Tag Archive for: Gravel Fondo

PCC athlete Holly Henry competed in the Burnt Bridge Gravel Fondo last weekend in the Cowichan Valley on Vancouver Island. This annual cycling classic had to adapt its format because of the COVID-19 restrictions with wave starts and a time trial format. Here is Holly’s account of her race.

Photo by Jay Wallace

Burnt Bridge Classic Gravel Fondo took on a totally new format this year. The course was the same as last year with some modifications and was turned into a 76 km gravel TT.  After six months of no racing (aside from a few Tuesday night TTs) I was so excited to sign up to race!

As expected with typical Vancouver Island weather, it was pouring rain and cold at the start. I had the fifth start spot in the expert women’s category and went out pretty hard: hard enough to see my heart rate go up from 120 to 170 bpm within the first 20 seconds of starting. At 5.5 km into the ride there was a race KOM/QOM that went to the 13km marker. After doing a course recon earlier in the week and racing last year, I knew not to go out too hard into the long climb but with being able to see my competitors up the road I had a hard time holding myself back. By the end of the climb I caught and passed all the expert women who had started ahead of me and ended up with the fastest hill climb of the day for the women.

After a hard push to the top of the hill it started to get chilly and the rain was still coming down hard. I took about a minute of easier pedalling to try and recover a bit, took a gel, and then picked up the pace again to try and stay as warm as possible. I got into a good rhythm and don’t remember much except for going hard up to the checkpoint at 34 km. The checkpoint allowed me to stop for a few seconds, refocus, and then get back on with the race. There was a lot of short climbs and descents between the checkpoint and the long descent back down. I focused on staying controlled up the climbs and descending quickly but safely by carefully choosing my lines, and not taking any big risks.

Photo by Jay Wallace

At about 50 km I started onto the long descent. I was feeling really motivated to get down the hill quickly but then unfortunately hit a rock the wrong way and got a flat in my back tire. I made a quick decision to not put in a tube but pulled out a CO2 instead. Thankfully I was running tubeless tires and was able to get the tired sealed in record time. While fixing the flat I didn’t see any expert woman go by me. Motivated by thinking I still had a chance at the win, and with a lot of adrenaline I got back onto the bike and into my groove right away. I took the rest of the descent extra cautiously and luckily the tire held up to the bottom. At the end of the descent I started onto the Cowichan Valley Trail. This part was an almost 10km false flat section. By this point the rain had stopped and the sun was coming out. Sounds great, but it wasn’t. This was by far the hardest point of the race for me. My legs were starting to feel the fatigue, the trail seemed to go on forever and worst of all was that some of the expert men were starting to catch up and pass me. Finally, the course turned off the trail and started a long steep climb. My legs were hurting a lot by this point but I just kept reminding myself that this was the last bit of the race before the final descent.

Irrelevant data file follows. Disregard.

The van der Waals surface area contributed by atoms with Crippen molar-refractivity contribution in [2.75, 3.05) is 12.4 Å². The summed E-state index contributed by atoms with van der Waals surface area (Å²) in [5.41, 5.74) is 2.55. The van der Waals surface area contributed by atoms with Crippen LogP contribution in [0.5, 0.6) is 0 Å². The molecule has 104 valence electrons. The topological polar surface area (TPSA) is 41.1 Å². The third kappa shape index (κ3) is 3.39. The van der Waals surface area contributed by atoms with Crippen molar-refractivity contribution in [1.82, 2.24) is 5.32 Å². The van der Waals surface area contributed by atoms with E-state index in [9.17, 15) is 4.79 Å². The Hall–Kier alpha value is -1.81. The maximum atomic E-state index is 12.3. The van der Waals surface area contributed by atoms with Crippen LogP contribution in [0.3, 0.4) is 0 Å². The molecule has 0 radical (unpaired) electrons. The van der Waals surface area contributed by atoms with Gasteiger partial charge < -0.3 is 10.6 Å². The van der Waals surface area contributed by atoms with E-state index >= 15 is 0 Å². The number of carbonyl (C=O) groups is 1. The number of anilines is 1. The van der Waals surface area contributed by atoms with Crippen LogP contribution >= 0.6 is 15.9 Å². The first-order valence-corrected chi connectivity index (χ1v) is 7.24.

The last part of the climb was the hardest. It was a steep and technical section and I was tired but got through a tight technical corner at the top before but descending. During the recon the descent was my favourite part of the course because it was fast and technical, two of my favourite things. In the race though, after already getting one flat I didn’t want to risk another so I went down a lot slower than in recon to be cautious. I didn’t want to end up running it in. The cautious descending paid off because I heard that a few other people got flats on that section. By the end of the race I had completely emptied the tank and ended up with the fastest time out of the women.

This race was definitely a highlight of my year and I am so thankful to Jon Watkin and all of the volunteers for putting this race on. I will be back next year and am crossing my fingers that it won’t have to be another TT.

About Pacific Cycling Centre: PCC brings four decades of experience, providing coaching and training services for Elite, Masters, and Junior athletes in road, mountain bike, track, and cyclo-cross. PCC’s goal is to create a training environment for athletes at the development level, and to maintain a permanent, high-performance training group of national team and pre-national team athletes at the Centre with the appropriate coaching and support system. This will be achieved through expert one-on-one coaching, focused training camps, and competing in many local, provincial and national races.